Personally one of the ongoing struggles of the app business is maximizing revenues from the various ad networks. First off I’ll just say that there is no one perfect solution and a big part of this is opacity on the part of the ad networks.
The question is, how do we decide which network is working best? How do we know if we’re getting what we’re worth from the ad networks that we’re using?
eCPM is the generally accepted model for measuring the effectiveness of an ad campaign (whether as a publisher or as an advertiser). The problem is that sometimes this fails, which is why I’ve invented a new parameter to measure, eCPI.
eCPI – The New eCPM
eCPI means Effective Cost per Install. You can work this out by dividing total revenue by total installs. I believe this is an important new parameter to measure to make sure you are using the best performing ad network and optimizing your ad revenue.
The best thing to make my point is to give you an example.
Here are some stats from an app of ours on Revmob. You can see in the second column from the right that the eCPMs are pretty good, right? $4-5 eCPMs are pretty high at the moment across various ad networks and $16-17 revenue per day is not bad for just one ad network, so if we were just looking at these stats we’d be jumping for joy (or would we?).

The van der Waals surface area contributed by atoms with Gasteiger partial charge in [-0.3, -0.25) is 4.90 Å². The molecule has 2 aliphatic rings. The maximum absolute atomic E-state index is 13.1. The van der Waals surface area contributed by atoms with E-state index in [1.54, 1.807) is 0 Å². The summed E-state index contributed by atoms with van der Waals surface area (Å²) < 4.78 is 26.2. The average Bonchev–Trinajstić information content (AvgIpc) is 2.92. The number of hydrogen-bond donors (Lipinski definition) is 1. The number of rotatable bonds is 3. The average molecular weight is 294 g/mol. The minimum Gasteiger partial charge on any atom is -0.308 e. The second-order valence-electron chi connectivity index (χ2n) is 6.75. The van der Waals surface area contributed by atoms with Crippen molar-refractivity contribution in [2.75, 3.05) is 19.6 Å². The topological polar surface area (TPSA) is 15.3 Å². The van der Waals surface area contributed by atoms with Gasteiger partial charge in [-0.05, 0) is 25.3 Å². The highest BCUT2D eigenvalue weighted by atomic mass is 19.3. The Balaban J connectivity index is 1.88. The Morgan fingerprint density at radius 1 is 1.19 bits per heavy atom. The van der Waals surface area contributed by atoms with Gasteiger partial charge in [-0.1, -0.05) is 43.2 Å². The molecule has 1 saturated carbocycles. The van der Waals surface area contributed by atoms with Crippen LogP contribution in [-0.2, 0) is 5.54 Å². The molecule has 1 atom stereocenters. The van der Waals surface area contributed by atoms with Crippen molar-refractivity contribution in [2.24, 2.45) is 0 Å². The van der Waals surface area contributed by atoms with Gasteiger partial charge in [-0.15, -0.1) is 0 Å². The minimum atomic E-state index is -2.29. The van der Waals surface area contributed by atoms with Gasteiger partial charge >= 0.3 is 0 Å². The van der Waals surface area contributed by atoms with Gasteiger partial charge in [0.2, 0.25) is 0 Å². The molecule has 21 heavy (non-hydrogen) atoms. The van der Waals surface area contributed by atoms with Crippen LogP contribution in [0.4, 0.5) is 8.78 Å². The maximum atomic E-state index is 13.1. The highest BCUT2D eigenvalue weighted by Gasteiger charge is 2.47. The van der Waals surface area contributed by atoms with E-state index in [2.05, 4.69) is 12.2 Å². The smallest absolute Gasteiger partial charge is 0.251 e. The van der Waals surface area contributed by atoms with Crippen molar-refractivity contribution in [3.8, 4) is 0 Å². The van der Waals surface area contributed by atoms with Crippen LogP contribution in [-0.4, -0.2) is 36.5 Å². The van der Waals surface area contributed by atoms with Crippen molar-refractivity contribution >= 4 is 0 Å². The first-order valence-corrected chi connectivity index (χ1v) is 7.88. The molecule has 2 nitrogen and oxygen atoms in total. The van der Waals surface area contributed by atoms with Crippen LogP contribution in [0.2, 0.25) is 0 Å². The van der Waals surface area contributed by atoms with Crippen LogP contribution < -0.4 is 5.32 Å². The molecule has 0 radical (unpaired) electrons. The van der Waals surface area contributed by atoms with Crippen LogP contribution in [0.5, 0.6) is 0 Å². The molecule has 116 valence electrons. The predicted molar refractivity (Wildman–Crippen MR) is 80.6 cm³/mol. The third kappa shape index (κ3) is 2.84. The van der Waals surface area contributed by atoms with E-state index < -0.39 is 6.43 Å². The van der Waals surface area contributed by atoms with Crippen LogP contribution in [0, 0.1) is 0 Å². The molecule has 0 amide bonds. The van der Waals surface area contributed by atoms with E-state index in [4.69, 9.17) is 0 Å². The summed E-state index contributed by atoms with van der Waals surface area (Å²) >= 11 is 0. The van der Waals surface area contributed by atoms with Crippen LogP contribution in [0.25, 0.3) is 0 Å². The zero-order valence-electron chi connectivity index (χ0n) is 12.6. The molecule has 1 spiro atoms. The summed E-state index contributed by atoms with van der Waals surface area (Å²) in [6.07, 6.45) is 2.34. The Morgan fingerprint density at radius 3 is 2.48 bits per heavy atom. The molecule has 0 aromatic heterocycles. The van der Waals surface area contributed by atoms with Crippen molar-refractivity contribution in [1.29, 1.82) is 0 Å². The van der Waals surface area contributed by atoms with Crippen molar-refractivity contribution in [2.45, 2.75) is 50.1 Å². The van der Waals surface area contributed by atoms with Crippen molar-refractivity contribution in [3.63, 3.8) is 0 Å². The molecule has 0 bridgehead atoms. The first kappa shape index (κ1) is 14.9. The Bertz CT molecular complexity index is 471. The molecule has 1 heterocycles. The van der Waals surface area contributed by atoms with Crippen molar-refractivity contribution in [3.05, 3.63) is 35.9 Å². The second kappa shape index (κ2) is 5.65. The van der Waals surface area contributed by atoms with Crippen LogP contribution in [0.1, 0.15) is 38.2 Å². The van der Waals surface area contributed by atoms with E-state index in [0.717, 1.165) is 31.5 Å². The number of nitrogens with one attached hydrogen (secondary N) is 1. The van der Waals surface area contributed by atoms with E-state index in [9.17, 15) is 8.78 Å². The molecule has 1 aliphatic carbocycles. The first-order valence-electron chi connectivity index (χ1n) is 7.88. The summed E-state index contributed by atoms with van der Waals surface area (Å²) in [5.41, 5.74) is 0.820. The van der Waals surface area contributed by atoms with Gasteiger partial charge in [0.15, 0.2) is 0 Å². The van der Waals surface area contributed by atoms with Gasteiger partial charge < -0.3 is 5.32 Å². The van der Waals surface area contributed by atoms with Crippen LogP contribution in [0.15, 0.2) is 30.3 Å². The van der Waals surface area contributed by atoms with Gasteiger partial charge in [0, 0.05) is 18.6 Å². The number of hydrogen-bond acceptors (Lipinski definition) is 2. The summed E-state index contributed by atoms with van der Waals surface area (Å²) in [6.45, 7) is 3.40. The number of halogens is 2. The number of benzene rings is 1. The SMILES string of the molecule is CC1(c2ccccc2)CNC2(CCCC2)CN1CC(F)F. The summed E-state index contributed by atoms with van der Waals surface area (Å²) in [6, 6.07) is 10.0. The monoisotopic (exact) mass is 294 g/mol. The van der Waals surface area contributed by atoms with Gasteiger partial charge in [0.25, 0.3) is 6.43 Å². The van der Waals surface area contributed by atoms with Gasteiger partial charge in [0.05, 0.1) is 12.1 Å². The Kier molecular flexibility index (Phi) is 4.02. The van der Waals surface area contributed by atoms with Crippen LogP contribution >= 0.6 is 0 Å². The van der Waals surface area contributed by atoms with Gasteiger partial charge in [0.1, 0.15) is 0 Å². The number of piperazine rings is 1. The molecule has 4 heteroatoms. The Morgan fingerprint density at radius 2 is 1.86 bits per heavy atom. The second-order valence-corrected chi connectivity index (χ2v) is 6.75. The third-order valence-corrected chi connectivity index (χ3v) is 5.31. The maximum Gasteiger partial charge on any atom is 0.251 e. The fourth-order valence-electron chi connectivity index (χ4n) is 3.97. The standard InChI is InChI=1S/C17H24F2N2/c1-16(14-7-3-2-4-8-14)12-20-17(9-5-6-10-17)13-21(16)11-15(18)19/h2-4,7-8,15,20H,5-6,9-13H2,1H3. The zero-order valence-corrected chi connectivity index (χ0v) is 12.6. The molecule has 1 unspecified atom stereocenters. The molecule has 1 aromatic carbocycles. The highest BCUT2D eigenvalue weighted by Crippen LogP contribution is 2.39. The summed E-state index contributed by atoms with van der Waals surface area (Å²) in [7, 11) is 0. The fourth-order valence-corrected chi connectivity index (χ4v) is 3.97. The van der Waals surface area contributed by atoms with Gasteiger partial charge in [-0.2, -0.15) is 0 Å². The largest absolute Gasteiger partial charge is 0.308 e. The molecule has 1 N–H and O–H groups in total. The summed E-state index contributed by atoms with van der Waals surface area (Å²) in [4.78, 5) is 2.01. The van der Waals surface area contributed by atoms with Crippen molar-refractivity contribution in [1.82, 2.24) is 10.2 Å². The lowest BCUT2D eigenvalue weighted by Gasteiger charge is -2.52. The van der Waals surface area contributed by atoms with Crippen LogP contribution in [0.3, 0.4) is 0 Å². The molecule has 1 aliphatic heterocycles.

The thing is though, how much are we actually getting per install? Without a doubt most advertisers are paying using a CPI (Cost Per Install) model. Chartboost also helpfully publishes stats on average industry CPIs around that world so you can easily get industry benchmarks.
Just so you know, here are the current stats for November 2013:
Chartboost network CPI iPhone: $1.65
Chartboost network CPI iPad: $2.06
iOS US CPI: $2.12 (with the range from $0.88 to $2.82)
So, if we crunch the numbers for what we’re getting on this app, we find out the eCPI is a shockingly low $0.43 (to get the eCPI divide the revenue by number of installs, in this case $16.60 / 39). If we had been measuring eCPI alarm bells would have been ringing instantly that we are getting paid far below any acceptable industry benchmark.
How much should we have been getting? If we take the network CPI for iPhones of $1.65 and multiply this by the installs we generated (39), we SHOULD have been generating revenues of $64.35 for that same game, which would work out to an eCPM of $17.79.
Impossible you say?
For comparison, on that same day on another ad network (Applovin) in the SAME APP we had an eCPM of $14.20 and generated revenue of $143.91. I’d love to give you our eCPI figure here, but unfortunately Applovin doesn’t reveal the amount of installs generated.
(Note – this is not to say one ad network is better than the other. Each network has its advantages and disadvantages).
So, the bottom line is that wherever possible you should be measuring your eCPI (effective cost per install) and comparing this to industry benchmarks to see if your ad network is doing you a good service or not.
CPM – Watch Out!
Another reason for taking CPM with a VERY BIG grain of salt is that this doesn’t take into account FILL RATE. An ad network might show fantastic CPMs, but it might only be achieving 50% fill rate, meaning you are losing out on A LOT of impressions.
A better statistic is to look at rCPM (request CPM). To understand this you need a bit of background about how ads are called.